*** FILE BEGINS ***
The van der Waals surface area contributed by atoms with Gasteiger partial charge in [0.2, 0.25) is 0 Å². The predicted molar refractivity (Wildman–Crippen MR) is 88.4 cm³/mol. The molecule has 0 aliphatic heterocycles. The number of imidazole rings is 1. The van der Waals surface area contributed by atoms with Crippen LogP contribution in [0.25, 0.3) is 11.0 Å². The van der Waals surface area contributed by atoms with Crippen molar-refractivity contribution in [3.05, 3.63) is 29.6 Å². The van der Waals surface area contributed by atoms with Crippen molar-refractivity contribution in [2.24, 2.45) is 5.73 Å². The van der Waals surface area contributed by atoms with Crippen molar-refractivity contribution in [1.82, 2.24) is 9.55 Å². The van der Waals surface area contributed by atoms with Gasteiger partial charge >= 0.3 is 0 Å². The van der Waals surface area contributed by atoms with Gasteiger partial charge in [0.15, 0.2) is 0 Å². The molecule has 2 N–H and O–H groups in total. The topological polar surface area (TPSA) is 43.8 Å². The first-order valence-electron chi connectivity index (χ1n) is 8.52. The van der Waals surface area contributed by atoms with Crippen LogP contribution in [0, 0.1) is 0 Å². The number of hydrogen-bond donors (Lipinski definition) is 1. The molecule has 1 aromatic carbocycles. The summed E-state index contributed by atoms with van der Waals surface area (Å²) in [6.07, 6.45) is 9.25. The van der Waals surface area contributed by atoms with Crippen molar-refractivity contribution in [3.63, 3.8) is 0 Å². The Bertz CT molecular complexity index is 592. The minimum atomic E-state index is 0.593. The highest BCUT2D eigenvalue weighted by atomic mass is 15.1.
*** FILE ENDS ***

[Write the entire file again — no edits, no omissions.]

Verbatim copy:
The van der Waals surface area contributed by atoms with Gasteiger partial charge in [0.2, 0.25) is 0 Å². The predicted molar refractivity (Wildman–Crippen MR) is 88.4 cm³/mol. The molecule has 0 aliphatic heterocycles. The number of imidazole rings is 1. The van der Waals surface area contributed by atoms with Crippen LogP contribution in [0.25, 0.3) is 11.0 Å². The van der Waals surface area contributed by atoms with Crippen molar-refractivity contribution in [3.05, 3.63) is 29.6 Å². The van der Waals surface area contributed by atoms with Crippen molar-refractivity contribution in [2.24, 2.45) is 5.73 Å². The van der Waals surface area contributed by atoms with Crippen molar-refractivity contribution in [1.82, 2.24) is 9.55 Å². The van der Waals surface area contributed by atoms with Gasteiger partial charge >= 0.3 is 0 Å². The van der Waals surface area contributed by atoms with Gasteiger partial charge in [0.15, 0.2) is 0 Å². The molecule has 2 N–H and O–H groups in total. The topological polar surface area (TPSA) is 43.8 Å². The first-order valence-electron chi connectivity index (χ1n) is 8.52. The van der Waals surface area contributed by atoms with Crippen LogP contribution in [0, 0.1) is 0 Å². The number of hydrogen-bond donors (Lipinski definition) is 1. The molecule has 1 aromatic carbocycles. The summed E-state index contributed by atoms with van der Waals surface area (Å²) in [6.07, 6.45) is 9.25. The van der Waals surface area contributed by atoms with Crippen molar-refractivity contribution in [3.63, 3.8) is 0 Å². The Bertz CT molecular complexity index is 592. The minimum atomic E-state index is 0.593. The highest BCUT2D eigenvalue weighted by atomic mass is 15.1.